Will the curse of ‘Dune’ be lifted in Venice?
With a $165-million budget and a cast to rival the star system of Arrakis, hopes are high for “Dune” as it prepares to land in the Venice Film Festival next Friday for its world premiere.
The cast list is exciting enough, including Timothee Chalamet, Zendaya, Jason Momoa, Oscar Isaac and Javier Bardem.
But what has sci-fi fans really feverish is the man behind the camera: Canadian Denis Villeneuve.
Through hits like “Sicario” and “Arrival,” Villeneuve has put himself alongside Christopher Nolan as one of the rare directors who can deliver deadly serious cinema that also packs theaters.
Crucially, he has also proved a safe pair of hands when handling totems of 20th-century geekdom, after his critically adored “Blade Runner 2049,” a sequel to the sci-fi classic.
Set many millennia in the future, “Dune” follows the tribal battles for control of “spice,” a drug that extends life and delivers prophetic powers, on the inhospitable planet of Arrakis, which also happens to be infested with giant worms.
The brainchild of author Frank Herbert, “Dune” was first published in 1965 and became a six-volume space opera of massive influence, not least on “Star Wars.”
“It is the biggest-selling and most-read science fiction novel ever, but also the most commented upon and the most studied,” said Renaud Guillemin, an eminent member of France’s community of “Duniens.”
“It was the prototype for the sort of world-building universe in science fiction books, with their own coherence, references and foundations,” said Guillemain, comparing it to what “Lord of the Rings” did for fantasy.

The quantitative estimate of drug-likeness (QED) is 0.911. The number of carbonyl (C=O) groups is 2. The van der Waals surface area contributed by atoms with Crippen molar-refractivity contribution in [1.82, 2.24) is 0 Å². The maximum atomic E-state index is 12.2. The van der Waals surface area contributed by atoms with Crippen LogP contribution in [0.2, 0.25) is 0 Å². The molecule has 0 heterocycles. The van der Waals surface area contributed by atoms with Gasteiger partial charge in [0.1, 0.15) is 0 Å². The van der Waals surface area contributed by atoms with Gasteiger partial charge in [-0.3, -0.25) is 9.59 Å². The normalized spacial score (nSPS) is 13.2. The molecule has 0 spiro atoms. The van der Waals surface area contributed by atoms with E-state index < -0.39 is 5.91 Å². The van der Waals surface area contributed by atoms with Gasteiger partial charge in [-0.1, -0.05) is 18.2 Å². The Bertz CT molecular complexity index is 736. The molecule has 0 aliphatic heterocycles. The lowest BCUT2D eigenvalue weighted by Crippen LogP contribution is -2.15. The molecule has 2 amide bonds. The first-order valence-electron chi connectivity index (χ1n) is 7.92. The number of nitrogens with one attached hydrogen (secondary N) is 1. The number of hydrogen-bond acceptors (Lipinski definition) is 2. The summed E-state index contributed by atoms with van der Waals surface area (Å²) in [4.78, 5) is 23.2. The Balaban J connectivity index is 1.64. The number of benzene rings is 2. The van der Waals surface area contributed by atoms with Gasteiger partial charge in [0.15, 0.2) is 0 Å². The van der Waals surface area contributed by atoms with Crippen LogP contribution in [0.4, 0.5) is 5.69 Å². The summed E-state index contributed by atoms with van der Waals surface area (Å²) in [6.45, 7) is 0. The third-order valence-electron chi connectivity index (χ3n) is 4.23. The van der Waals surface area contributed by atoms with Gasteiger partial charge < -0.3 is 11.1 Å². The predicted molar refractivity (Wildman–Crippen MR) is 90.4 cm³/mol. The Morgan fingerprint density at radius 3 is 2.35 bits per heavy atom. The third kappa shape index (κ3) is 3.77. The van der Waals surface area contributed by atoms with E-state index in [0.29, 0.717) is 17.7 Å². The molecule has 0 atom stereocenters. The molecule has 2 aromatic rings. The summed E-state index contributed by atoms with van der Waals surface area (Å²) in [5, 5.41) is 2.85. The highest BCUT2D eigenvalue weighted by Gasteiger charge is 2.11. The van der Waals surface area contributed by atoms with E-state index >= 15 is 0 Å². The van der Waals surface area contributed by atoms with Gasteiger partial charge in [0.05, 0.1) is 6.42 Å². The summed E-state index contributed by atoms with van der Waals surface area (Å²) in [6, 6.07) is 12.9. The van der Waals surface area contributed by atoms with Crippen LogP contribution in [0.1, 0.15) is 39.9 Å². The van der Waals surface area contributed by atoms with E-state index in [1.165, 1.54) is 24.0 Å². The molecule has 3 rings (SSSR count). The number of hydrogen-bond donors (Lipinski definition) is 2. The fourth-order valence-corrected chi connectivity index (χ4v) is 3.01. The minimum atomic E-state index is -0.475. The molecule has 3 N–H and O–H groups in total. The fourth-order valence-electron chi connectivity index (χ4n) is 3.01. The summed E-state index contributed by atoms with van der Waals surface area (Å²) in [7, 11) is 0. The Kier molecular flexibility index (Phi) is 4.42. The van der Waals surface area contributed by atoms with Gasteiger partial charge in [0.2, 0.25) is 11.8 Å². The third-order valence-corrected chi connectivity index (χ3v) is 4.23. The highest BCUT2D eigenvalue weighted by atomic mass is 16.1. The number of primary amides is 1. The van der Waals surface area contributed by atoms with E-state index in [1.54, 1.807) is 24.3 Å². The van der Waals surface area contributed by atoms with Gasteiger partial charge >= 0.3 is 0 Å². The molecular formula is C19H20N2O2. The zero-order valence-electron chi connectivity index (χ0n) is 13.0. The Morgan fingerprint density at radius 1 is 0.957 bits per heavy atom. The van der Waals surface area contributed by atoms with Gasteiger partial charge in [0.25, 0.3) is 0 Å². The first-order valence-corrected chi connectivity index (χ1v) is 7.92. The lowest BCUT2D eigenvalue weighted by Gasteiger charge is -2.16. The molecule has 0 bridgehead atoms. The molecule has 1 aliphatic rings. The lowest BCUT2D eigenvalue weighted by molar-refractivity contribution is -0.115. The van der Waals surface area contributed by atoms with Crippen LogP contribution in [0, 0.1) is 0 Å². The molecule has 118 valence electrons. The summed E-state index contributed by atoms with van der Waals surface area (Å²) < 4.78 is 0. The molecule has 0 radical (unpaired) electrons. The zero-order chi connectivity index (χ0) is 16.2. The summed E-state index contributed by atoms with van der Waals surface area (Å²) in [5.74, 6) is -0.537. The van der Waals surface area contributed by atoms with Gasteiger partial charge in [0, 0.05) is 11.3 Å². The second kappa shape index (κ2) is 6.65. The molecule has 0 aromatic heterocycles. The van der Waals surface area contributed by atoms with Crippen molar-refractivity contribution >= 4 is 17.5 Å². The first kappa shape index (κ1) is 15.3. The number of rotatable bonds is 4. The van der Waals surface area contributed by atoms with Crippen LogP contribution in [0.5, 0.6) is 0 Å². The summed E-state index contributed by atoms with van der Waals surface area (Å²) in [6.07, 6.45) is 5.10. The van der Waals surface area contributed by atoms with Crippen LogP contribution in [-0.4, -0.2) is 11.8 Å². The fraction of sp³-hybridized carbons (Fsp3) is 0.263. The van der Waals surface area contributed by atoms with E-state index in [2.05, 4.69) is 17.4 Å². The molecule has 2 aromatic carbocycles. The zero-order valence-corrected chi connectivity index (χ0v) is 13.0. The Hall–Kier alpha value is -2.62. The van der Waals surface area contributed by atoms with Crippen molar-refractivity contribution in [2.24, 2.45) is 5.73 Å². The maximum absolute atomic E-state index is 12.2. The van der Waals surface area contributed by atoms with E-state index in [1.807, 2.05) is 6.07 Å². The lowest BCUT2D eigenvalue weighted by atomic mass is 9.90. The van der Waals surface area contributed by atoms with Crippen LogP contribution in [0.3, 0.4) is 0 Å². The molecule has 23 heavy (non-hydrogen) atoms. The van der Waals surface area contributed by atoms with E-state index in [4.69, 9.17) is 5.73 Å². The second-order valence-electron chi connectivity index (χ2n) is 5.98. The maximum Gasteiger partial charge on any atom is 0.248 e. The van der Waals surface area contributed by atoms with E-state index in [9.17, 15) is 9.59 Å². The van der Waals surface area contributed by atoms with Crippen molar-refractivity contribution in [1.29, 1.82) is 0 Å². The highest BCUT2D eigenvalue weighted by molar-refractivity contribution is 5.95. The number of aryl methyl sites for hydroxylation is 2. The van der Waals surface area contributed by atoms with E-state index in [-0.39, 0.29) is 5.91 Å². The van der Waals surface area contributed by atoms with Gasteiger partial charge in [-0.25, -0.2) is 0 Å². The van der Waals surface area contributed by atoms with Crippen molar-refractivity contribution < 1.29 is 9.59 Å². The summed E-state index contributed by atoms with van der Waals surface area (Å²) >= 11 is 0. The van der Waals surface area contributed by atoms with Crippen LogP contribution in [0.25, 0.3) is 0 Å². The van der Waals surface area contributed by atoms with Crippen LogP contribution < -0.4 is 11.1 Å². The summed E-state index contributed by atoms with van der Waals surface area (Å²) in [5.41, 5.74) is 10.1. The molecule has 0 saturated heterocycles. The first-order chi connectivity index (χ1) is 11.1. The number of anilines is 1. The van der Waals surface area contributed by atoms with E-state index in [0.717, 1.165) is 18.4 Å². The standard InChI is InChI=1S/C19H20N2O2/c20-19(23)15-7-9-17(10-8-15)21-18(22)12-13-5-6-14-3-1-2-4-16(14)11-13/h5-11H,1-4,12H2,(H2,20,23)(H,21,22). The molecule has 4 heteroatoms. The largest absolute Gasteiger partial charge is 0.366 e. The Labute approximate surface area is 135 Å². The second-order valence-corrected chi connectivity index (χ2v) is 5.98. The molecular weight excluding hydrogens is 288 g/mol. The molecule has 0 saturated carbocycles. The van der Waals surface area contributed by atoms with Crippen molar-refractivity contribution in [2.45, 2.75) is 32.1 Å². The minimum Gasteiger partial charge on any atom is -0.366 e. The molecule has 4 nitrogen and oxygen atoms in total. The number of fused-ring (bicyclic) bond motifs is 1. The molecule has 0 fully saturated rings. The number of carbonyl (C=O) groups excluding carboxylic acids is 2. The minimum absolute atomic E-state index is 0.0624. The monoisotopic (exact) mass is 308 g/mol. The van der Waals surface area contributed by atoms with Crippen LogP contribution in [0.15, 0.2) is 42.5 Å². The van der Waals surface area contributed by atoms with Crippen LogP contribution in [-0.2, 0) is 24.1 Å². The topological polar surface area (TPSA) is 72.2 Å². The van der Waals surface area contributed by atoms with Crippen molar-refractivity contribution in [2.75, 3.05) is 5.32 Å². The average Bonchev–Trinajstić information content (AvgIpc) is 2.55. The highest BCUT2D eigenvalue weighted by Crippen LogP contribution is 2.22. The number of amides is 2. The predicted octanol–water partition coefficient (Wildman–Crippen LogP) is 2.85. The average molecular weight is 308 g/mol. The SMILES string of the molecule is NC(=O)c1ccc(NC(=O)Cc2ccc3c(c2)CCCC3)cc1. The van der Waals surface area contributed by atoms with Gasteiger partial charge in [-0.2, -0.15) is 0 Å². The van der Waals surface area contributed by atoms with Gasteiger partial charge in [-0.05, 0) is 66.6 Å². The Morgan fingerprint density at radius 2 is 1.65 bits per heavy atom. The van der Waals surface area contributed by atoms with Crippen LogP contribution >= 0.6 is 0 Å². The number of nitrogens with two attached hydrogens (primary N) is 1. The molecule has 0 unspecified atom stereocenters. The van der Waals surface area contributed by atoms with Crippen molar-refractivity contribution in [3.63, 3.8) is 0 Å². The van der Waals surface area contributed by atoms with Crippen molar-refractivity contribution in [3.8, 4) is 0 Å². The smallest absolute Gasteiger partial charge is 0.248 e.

Some of the images and ideas have also become sci-fi staples, including its giant sandworms (hello “Tremors”), suits that recycle sweat, or the Bene Gesserit, an order of female martial arts experts with thought-control powers.
Fans also praise its visionary edge, anticipating debates over global warming and the impact of technology.
Despite its ready-made audience and clear cinematic potential, previous transfers to film have been famously difficult.
“It is cursed by its excellence,” said Lloyd Chery, author of a French reference book about Dune.
Cult Franco-Chilean filmmaker Alejandro Jodorowsky was the first to try his hand, spending no less than four years in the 1970s on the project, with Salvador Dali, Alain Delon and Orson Welles lined up, along with Pink Floyd for the music.
In the end, the money could not match the ambition and it became part of tragic movie lore, recounted in the 2013 documentary “Jodorowsky’s Dune.”
In the 1980s, in the wake of “Star Wars,” studios grew more interested.
Fresh from “Alien,” Ridley Scott was tapped to direct, before it was passed to David Lynch.
Seven versions of the script and six punishing months filming in Mexico led to many monumental sets being built and thousands of costumes.
But Lynch’s mad vision was fatally undermined by the Hollywood machine, and the movie bombed on release in 1984.
There have been popular TV adaptations since, including “Children of Dune” starring James McAvoy, but never on the grand scale that the novels seemed to demand.
Cue Villeneuve, and his all-star cast.
Far from the “nightmare” experienced by Lynch, he appears over the moon with his film, and is already thinking about two possible sequels, according to an interview he gave CBC Radio Canada.
But that will depend on the commercial success of the first installment.
Villeneuve has already clashed with Warner Bros. over its decision to release the film on streaming platforms alongside the theatre release.
“There is absolutely no love for cinema, nor for the audience here. It is all about the survival of a telecom mammoth,” Villeneuve said in a statement about the decision last December.
While that clash plays out in Hollywood boardrooms, all eyes will turn to the battles on Arrakis when “Dune” premiers on Sept. 3. JB
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